Inside the Capitol

Wednesday, July 02, 2008

7-9 Immigrants Aid Our Economy

Syndicated Columnist
SANTA FE -- Recently I wrote about census undercounts being partially due to illegal immigrants who don't return forms because they can get free services anyway.
I didn't make it up. I had seen it in print. And I read and hear almost every day about the free government services immigrants scam off the American taxpayer.
I now can tell you there are people in our state who don't believe those claims. And they have figures to back up their arguments.
One set of those figures were released last week by the New Mexico Voices for Children. The report is entitled "Immigrants Contribute To, Not Drain New Mexico's Economy." It has been an eye-opener for me. . You can read it at

I learned that immigrants aren't eligible to receive federal monetary assistance, such as Social Security, Medicare, Medicaid, unemployment, food stamps, child care subsidies, assistance to needy families or other welfare benefits. Even legal immigrants must wait five years to be eligible for these benefits
But the feds do mandate that all immigrant children receive a public education and emergency medical care. Those are primarily state and local expenses.
It's difficult to argue that educating every person in our country is a bad idea. An educated work force is important regardless of whether it is native or immigrant. And statistics show that immigrants use emergency rooms at a lower rate than native-born residents.
So how much do we shell out for these immigrants' education? The answer, according to the study cited above, is nothing. Immigrants who receive a paycheck have Social Security payments deducted for benefits they never will receive. Most of them rent their living quarters and landlords include property tax payments in the rent.
Those two payments equal more than the cost of public schools, according to the study. In addition, those who receive paychecks also have income tax deducted. They can file to get their money back, but few do.
Although it is alleged that many criminals sneak across our borders and are a threat to national security, the numbers don't bear that out. Illegal immigrants know what will happen to them if they are apprehended. Because technically they are criminals already for being in our country illegally.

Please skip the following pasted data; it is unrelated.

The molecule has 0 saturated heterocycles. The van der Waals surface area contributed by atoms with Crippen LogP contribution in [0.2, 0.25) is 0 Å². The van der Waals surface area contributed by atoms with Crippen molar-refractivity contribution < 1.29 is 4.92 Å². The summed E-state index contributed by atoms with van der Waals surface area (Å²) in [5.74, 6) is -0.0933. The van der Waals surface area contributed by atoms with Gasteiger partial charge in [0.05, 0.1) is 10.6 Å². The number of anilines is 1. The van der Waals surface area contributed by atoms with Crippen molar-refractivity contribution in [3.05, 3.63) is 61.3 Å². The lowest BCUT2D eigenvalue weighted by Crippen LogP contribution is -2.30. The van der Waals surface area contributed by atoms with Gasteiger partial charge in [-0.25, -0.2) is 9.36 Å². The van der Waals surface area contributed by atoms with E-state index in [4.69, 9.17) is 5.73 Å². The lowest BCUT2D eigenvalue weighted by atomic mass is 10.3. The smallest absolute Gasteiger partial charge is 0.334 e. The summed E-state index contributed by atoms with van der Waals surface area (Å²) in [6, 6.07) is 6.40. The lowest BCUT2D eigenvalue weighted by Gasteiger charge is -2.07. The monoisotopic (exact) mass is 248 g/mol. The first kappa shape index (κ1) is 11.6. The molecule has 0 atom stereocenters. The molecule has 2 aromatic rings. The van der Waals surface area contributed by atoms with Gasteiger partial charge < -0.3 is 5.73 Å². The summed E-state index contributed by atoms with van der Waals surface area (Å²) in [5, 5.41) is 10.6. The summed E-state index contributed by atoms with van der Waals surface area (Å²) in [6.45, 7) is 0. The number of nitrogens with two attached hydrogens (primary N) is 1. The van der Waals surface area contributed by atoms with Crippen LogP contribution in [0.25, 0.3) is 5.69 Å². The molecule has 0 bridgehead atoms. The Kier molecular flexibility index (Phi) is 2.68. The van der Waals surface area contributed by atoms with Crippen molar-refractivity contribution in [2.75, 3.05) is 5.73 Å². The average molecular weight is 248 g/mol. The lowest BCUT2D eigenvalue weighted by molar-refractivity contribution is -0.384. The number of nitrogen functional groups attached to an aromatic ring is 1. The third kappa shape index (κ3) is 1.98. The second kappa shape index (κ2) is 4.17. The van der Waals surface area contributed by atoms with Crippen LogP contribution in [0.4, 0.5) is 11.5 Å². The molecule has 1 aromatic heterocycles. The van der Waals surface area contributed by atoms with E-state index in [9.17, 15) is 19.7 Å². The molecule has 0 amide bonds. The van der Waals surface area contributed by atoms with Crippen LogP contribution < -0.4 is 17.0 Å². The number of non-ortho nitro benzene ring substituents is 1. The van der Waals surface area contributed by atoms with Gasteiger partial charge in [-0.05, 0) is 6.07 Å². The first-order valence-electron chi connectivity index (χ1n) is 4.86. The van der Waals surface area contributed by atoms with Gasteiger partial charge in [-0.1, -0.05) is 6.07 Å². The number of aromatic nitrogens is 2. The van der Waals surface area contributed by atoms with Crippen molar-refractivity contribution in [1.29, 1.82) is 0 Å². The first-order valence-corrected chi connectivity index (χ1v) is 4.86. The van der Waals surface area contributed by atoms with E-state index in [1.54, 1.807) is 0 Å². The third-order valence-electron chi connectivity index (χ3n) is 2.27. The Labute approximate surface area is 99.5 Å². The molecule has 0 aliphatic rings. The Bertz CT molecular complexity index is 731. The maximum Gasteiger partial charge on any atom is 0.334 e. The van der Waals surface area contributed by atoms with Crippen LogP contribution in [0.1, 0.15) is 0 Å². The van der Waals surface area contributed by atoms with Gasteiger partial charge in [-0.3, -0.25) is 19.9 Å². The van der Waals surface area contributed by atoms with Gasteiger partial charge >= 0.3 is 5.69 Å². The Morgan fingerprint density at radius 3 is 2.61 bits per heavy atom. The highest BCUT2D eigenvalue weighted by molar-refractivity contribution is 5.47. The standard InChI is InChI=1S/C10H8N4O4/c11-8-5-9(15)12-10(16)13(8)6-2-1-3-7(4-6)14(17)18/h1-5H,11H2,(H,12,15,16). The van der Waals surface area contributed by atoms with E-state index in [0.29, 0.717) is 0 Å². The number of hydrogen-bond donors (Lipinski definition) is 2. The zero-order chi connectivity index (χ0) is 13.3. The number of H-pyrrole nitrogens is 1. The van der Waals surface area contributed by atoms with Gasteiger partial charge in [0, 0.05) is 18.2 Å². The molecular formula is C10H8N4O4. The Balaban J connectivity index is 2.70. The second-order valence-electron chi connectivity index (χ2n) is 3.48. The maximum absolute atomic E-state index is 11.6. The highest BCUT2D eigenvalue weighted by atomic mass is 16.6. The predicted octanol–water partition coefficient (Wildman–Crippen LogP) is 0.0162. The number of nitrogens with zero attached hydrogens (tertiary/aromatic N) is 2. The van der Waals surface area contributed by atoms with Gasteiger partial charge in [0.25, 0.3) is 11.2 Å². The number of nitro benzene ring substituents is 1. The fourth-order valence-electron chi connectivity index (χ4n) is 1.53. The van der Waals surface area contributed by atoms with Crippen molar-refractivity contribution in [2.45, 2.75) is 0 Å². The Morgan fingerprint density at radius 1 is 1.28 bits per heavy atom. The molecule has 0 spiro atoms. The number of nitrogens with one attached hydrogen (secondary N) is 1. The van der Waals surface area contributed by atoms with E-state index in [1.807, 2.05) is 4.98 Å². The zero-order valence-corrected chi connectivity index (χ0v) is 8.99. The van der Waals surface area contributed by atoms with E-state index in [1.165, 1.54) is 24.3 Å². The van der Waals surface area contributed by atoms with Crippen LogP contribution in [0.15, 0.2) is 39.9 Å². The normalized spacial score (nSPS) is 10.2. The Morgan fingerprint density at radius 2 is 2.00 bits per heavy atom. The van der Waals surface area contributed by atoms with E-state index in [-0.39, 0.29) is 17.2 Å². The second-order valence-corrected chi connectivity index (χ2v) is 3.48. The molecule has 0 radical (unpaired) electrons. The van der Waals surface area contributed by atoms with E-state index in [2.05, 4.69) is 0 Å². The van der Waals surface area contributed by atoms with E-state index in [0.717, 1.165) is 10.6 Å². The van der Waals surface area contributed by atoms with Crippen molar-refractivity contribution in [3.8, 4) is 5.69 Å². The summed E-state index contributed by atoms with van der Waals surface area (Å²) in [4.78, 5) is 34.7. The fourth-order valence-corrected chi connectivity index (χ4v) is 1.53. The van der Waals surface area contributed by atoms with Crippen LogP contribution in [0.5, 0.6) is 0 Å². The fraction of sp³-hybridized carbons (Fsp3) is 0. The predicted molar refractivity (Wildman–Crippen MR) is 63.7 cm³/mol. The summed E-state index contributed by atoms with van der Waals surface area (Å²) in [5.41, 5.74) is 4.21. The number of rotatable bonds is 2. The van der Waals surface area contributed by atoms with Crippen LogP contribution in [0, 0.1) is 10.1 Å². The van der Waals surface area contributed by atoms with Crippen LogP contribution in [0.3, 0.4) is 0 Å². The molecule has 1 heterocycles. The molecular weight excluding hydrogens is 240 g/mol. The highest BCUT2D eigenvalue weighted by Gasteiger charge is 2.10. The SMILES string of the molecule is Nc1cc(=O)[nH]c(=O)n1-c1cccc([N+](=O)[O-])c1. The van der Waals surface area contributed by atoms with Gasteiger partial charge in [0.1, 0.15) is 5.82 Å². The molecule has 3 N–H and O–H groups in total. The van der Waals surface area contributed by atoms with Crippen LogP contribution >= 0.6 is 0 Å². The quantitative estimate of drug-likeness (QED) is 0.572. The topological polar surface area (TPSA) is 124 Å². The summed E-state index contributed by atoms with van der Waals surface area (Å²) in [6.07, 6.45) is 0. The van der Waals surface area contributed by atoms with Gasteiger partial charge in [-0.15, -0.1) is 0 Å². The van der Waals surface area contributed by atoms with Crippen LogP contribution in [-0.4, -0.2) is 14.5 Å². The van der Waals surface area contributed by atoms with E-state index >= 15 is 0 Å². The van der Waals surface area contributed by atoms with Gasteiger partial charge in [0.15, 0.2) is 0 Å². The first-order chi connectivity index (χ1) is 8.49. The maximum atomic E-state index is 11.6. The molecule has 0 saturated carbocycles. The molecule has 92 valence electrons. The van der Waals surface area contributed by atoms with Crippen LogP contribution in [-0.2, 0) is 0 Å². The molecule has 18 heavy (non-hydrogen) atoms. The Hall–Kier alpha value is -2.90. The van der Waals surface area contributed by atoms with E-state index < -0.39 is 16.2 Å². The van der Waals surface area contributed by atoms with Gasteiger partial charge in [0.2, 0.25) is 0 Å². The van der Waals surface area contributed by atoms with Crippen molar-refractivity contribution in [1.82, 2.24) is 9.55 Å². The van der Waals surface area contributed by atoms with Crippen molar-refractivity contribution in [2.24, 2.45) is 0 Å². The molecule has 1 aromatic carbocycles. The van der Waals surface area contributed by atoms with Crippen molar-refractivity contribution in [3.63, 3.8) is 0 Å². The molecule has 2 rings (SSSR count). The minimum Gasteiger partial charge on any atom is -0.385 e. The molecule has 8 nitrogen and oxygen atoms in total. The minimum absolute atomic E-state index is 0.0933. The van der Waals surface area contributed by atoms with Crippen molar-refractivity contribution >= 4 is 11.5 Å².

The study also found that a higher percentage of immigrants are employed than native-born residents. In short, immigrants work hard for low wages. They work in the private sector or are self employed. Few have government jobs.
Although the focus is on immigrants across our southern border, many are from Europe, Asia and Africa. Forty percent of immigrants came through legal channels but overstayed their visas.
With America's current restrictive immigration policies, foreign students in our country on visas must return to their countries as soon as their studies are over even if they hold degrees in areas which would make them valuable to our country.
Microsoft's Bill Gates has testified to Congress that if our immigration policies were eased, he wouldn't have to outsource technical work to foreign countries.
The solution to our immigration problems must be comprehensive. Just as with energy policy, spot reforms to benefit narrow sectors, won't pass Congress. Everyone will have to give a little.
America needs a larger work force than it has now. That need will become much greater as baby boomers retire. Only immigration will save Social Security. Those workers have to come from somewhere.
America's history is dotted with periods of anti-immigration sentiment. There have been reactions to Germans, Irish, Italians and Chinese among others. There were worries about those who didn't speak English destroying our national language. So far, it never has approached becoming even a minor problem.
And it won't this time. Also, don't waste much time worrying about Mexican immigrants secretly being here to take back the U.S. Southwest, which Mexico lost 160 years ago. They are here to work.
WED, 7-9-08

JAY MILLER, 3 La Tusa, Santa Fe, NM 87505
(ph) 982-2723, (fax) 984-0982, (e-mail)



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